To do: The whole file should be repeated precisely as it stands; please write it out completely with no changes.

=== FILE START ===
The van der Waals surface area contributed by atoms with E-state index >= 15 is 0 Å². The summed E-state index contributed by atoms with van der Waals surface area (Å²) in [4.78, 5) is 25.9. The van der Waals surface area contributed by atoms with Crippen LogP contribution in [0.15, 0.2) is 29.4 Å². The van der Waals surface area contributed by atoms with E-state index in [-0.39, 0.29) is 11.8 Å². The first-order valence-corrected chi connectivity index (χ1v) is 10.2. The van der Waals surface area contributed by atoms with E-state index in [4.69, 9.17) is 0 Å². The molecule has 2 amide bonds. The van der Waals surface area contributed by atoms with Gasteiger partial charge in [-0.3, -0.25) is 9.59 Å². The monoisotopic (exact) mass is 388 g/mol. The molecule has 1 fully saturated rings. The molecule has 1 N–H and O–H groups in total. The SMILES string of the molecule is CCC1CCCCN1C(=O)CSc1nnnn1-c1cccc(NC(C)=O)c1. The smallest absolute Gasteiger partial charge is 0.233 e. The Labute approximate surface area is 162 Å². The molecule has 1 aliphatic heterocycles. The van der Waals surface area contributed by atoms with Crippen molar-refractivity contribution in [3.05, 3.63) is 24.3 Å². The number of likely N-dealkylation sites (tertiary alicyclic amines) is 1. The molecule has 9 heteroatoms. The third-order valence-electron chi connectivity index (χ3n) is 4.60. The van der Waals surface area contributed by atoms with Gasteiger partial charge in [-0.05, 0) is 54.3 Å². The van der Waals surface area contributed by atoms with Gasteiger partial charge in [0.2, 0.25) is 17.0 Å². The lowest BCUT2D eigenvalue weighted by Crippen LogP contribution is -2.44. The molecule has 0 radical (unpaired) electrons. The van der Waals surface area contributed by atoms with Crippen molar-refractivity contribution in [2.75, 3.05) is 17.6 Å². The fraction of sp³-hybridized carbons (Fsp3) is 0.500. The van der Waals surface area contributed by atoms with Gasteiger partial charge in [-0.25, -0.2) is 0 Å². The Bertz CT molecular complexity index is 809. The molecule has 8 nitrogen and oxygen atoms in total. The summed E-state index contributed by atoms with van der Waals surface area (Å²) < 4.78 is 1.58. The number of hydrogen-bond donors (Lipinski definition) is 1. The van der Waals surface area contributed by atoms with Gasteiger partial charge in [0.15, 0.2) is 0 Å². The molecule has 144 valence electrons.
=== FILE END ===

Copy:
The van der Waals surface area contributed by atoms with E-state index >= 15 is 0 Å². The summed E-state index contributed by atoms with van der Waals surface area (Å²) in [4.78, 5) is 25.9. The van der Waals surface area contributed by atoms with Crippen LogP contribution in [0.15, 0.2) is 29.4 Å². The van der Waals surface area contributed by atoms with E-state index in [-0.39, 0.29) is 11.8 Å². The first-order valence-corrected chi connectivity index (χ1v) is 10.2. The van der Waals surface area contributed by atoms with E-state index in [4.69, 9.17) is 0 Å². The molecule has 2 amide bonds. The van der Waals surface area contributed by atoms with Gasteiger partial charge in [-0.3, -0.25) is 9.59 Å². The monoisotopic (exact) mass is 388 g/mol. The molecule has 1 fully saturated rings. The molecule has 1 N–H and O–H groups in total. The SMILES string of the molecule is CCC1CCCCN1C(=O)CSc1nnnn1-c1cccc(NC(C)=O)c1. The smallest absolute Gasteiger partial charge is 0.233 e. The Labute approximate surface area is 162 Å². The molecule has 1 aliphatic heterocycles. The van der Waals surface area contributed by atoms with Crippen molar-refractivity contribution in [3.05, 3.63) is 24.3 Å². The number of likely N-dealkylation sites (tertiary alicyclic amines) is 1. The molecule has 9 heteroatoms. The third-order valence-electron chi connectivity index (χ3n) is 4.60. The van der Waals surface area contributed by atoms with Gasteiger partial charge in [-0.05, 0) is 54.3 Å². The van der Waals surface area contributed by atoms with Gasteiger partial charge in [0.2, 0.25) is 17.0 Å². The lowest BCUT2D eigenvalue weighted by Crippen LogP contribution is -2.44. The molecule has 0 radical (unpaired) electrons. The van der Waals surface area contributed by atoms with Crippen molar-refractivity contribution in [2.75, 3.05) is 17.6 Å². The fraction of sp³-hybridized carbons (Fsp3) is 0.500. The van der Waals surface area contributed by atoms with Gasteiger partial charge in [-0.25, -0.2) is 0 Å². The Bertz CT molecular complexity index is 809. The molecule has 8 nitrogen and oxygen atoms in total. The summed E-state index contributed by atoms with van der Waals surface area (Å²) < 4.78 is 1.58. The number of hydrogen-bond donors (Lipinski definition) is 1. The van der Waals surface area contributed by atoms with Gasteiger partial charge in [0.15, 0.2) is 0 Å². The molecule has 144 valence electrons.